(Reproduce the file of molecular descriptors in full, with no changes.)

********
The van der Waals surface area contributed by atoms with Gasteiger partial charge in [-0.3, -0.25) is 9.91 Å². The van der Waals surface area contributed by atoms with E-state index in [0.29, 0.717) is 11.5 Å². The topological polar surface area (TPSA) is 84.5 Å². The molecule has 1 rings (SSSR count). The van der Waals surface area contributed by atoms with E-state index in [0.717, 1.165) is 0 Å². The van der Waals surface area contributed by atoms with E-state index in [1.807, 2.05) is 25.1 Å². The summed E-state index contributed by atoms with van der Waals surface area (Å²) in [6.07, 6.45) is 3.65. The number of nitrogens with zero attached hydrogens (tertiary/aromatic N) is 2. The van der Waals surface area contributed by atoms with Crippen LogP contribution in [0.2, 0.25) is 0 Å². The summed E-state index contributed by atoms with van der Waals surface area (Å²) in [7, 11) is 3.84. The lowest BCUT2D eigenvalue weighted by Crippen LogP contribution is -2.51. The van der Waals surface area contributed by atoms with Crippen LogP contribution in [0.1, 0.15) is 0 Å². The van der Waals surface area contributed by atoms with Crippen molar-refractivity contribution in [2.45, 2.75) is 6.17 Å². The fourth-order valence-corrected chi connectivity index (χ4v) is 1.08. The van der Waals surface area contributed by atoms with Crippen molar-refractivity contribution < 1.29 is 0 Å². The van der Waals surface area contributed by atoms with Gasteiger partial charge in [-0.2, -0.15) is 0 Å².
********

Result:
The van der Waals surface area contributed by atoms with Gasteiger partial charge in [-0.3, -0.25) is 9.91 Å². The van der Waals surface area contributed by atoms with E-state index in [0.29, 0.717) is 11.5 Å². The topological polar surface area (TPSA) is 84.5 Å². The molecule has 1 rings (SSSR count). The van der Waals surface area contributed by atoms with E-state index in [0.717, 1.165) is 0 Å². The van der Waals surface area contributed by atoms with E-state index in [1.807, 2.05) is 25.1 Å². The summed E-state index contributed by atoms with van der Waals surface area (Å²) in [6.07, 6.45) is 3.65. The number of nitrogens with zero attached hydrogens (tertiary/aromatic N) is 2. The van der Waals surface area contributed by atoms with Crippen LogP contribution in [0.2, 0.25) is 0 Å². The summed E-state index contributed by atoms with van der Waals surface area (Å²) in [7, 11) is 3.84. The lowest BCUT2D eigenvalue weighted by Crippen LogP contribution is -2.51. The van der Waals surface area contributed by atoms with Crippen LogP contribution in [0.1, 0.15) is 0 Å². The van der Waals surface area contributed by atoms with Crippen molar-refractivity contribution in [2.45, 2.75) is 6.17 Å². The fourth-order valence-corrected chi connectivity index (χ4v) is 1.08. The van der Waals surface area contributed by atoms with Crippen molar-refractivity contribution < 1.29 is 0 Å². The van der Waals surface area contributed by atoms with Gasteiger partial charge in [-0.2, -0.15) is 0 Å².